Cite as: 536 U. S. 266 (2002)
suggested that habeas should automatically issue if a prisoner satisfies the AEDPA review standard or that AEDPA relieves courts from the responsibility of addressing properly raised Teague arguments.
Certiorari granted; reversed and remanded.
The Court of Appeals for the Third Circuit granted respondent federal habeas corpus relief from his death sentence. 271 F. 3d 527 (2001). Applying the Antiterrorism and Effective Death Penalty Act of 1996 (AEDPA) standard of review,1 the Court of Appeals concluded that the Pennsylvania Supreme Court had unreasonably applied federal law in evaluating respondent's claim that his penalty phase jury instructions and verdict forms were improper under Mills v. Maryland, 486 U. S. 367 (1988). The Court of Appeals found it unnecessary to evaluate whether Mills applies retroactively to cases on habeas review per Teague v. Lane, 489 U. S. 288 (1989), because the Pennsylvania Supreme Court had not ruled on retroactivity. 271 F. 3d, at 541-543. In avoiding the Teague issue, the Court of Appeals directly contravened Caspari v. Bohlen, 510 U. S. 383 (1994), in which we held that federal courts must address the Teague question when it is properly argued by the government. We thus grant the petition for a writ of certiorari and reverse the Court of Appeals' determination that a Teague analysis was unnecessary.2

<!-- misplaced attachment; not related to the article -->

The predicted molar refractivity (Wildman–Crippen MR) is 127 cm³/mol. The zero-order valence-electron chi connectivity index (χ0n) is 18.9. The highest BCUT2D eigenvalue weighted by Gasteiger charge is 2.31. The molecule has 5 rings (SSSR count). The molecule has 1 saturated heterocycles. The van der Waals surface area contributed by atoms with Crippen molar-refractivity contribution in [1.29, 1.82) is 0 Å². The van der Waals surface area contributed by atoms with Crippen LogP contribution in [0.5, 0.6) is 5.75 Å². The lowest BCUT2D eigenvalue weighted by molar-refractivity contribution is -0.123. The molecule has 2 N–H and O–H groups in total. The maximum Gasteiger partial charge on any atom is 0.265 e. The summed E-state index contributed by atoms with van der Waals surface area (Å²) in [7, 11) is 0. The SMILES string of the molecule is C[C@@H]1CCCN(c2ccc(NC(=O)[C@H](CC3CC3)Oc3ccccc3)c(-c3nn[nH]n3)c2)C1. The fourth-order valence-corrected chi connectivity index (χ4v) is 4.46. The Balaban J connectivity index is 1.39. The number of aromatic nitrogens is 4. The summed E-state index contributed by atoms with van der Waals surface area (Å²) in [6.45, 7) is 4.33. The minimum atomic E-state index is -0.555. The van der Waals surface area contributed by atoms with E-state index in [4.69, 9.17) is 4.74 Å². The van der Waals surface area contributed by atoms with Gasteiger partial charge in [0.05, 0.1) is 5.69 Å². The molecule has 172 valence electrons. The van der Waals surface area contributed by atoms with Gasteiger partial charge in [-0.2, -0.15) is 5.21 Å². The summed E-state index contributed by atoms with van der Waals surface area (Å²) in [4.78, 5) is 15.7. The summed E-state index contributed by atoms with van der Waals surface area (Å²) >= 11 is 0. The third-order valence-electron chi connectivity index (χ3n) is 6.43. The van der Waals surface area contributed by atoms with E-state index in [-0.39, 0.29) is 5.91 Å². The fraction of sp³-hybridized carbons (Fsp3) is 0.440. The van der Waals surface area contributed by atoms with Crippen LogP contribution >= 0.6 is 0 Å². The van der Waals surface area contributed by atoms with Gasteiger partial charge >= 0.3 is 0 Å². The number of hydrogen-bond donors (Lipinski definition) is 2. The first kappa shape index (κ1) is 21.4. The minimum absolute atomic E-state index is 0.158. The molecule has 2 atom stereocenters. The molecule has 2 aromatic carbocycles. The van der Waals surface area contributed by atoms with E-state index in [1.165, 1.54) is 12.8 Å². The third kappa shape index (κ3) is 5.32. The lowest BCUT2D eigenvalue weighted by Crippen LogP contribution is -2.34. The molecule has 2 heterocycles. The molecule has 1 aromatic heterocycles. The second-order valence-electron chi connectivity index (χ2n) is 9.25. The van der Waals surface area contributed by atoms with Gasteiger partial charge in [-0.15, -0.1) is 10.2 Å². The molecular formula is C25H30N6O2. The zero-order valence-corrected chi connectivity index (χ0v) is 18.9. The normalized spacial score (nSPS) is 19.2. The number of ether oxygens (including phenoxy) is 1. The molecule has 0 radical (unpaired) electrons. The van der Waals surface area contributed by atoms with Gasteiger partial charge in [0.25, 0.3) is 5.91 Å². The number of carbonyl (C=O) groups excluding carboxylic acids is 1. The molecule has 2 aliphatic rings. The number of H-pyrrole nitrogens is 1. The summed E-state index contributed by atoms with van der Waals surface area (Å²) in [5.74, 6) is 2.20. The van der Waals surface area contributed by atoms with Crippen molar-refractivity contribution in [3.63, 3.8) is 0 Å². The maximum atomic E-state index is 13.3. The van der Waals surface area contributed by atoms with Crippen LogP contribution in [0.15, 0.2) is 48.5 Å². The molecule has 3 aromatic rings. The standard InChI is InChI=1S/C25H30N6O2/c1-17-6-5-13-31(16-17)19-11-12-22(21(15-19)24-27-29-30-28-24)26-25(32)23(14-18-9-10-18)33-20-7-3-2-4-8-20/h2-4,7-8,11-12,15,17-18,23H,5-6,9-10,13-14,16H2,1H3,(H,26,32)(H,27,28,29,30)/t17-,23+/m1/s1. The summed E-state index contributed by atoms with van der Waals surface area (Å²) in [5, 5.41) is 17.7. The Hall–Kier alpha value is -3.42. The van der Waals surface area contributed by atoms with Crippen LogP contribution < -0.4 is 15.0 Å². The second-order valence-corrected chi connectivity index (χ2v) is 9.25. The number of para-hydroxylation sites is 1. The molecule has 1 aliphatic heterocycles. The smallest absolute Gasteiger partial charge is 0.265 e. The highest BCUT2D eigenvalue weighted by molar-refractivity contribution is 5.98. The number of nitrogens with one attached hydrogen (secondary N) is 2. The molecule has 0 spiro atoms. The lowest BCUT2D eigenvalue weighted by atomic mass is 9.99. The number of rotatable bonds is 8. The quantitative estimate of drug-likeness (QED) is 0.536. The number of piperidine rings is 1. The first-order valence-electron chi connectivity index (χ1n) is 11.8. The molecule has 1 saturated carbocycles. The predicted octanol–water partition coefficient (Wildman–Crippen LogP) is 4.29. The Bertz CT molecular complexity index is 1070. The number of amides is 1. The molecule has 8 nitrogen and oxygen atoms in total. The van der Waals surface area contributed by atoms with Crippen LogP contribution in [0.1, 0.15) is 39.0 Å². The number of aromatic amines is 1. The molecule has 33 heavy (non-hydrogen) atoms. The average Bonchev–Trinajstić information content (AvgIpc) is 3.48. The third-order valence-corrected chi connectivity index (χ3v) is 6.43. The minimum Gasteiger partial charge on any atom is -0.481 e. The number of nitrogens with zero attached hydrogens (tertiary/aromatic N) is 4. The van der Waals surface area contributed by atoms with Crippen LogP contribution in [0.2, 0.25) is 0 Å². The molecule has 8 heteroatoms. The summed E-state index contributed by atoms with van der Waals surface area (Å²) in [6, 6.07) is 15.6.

1 Title 28 U. S. C. § 2254(d) was modified by AEDPA and now provides, in part, that "[a]n application for a writ of habeas corpus on behalf of a person in custody pursuant to the judgment of a State court shall not be granted with respect to any claim that was adjudicated on the merits in State court proceedings unless the adjudication of the claim . . . resulted in a decision that was contrary to, or involved an unreasonable application of, clearly established Federal law, as determined by the Supreme Court of the United States."
2 We also grant respondent's motion for leave to proceed in forma pauperis.
267Page: Index Previous 1 2 3 4 5 6 7 Next
Last modified: October 4, 2007